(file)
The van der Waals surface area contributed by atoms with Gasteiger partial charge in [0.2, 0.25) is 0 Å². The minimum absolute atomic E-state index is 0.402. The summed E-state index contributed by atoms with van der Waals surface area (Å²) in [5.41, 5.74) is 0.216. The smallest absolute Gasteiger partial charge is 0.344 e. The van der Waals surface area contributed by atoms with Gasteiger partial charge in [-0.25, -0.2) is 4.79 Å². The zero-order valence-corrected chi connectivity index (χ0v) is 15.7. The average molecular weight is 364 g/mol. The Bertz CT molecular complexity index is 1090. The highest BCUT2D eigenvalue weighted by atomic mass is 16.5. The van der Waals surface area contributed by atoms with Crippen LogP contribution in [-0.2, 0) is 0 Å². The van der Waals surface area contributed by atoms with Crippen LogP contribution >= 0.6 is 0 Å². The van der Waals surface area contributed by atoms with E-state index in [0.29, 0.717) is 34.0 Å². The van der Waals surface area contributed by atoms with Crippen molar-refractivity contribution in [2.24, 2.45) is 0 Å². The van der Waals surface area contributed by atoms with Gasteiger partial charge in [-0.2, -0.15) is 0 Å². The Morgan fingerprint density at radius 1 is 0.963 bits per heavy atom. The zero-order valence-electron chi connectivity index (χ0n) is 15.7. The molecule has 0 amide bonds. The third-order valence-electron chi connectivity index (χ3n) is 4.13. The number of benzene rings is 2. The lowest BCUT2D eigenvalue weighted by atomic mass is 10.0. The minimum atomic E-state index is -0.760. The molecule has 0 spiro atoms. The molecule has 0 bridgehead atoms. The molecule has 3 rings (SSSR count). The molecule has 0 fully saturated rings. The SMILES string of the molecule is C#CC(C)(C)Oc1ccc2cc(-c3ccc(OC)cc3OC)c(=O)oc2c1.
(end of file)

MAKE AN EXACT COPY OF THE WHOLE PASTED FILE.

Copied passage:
The van der Waals surface area contributed by atoms with Gasteiger partial charge in [0.2, 0.25) is 0 Å². The minimum absolute atomic E-state index is 0.402. The summed E-state index contributed by atoms with van der Waals surface area (Å²) in [5.41, 5.74) is 0.216. The smallest absolute Gasteiger partial charge is 0.344 e. The van der Waals surface area contributed by atoms with Gasteiger partial charge in [-0.25, -0.2) is 4.79 Å². The zero-order valence-corrected chi connectivity index (χ0v) is 15.7. The average molecular weight is 364 g/mol. The Bertz CT molecular complexity index is 1090. The highest BCUT2D eigenvalue weighted by atomic mass is 16.5. The van der Waals surface area contributed by atoms with Crippen LogP contribution in [-0.2, 0) is 0 Å². The van der Waals surface area contributed by atoms with Crippen LogP contribution >= 0.6 is 0 Å². The van der Waals surface area contributed by atoms with E-state index in [0.29, 0.717) is 34.0 Å². The van der Waals surface area contributed by atoms with Crippen molar-refractivity contribution in [2.24, 2.45) is 0 Å². The van der Waals surface area contributed by atoms with Gasteiger partial charge in [-0.2, -0.15) is 0 Å². The Morgan fingerprint density at radius 1 is 0.963 bits per heavy atom. The zero-order valence-electron chi connectivity index (χ0n) is 15.7. The molecule has 0 amide bonds. The third-order valence-electron chi connectivity index (χ3n) is 4.13. The number of benzene rings is 2. The lowest BCUT2D eigenvalue weighted by atomic mass is 10.0. The minimum atomic E-state index is -0.760. The molecule has 0 spiro atoms. The molecule has 0 bridgehead atoms. The molecule has 3 rings (SSSR count). The molecule has 0 fully saturated rings. The SMILES string of the molecule is C#CC(C)(C)Oc1ccc2cc(-c3ccc(OC)cc3OC)c(=O)oc2c1.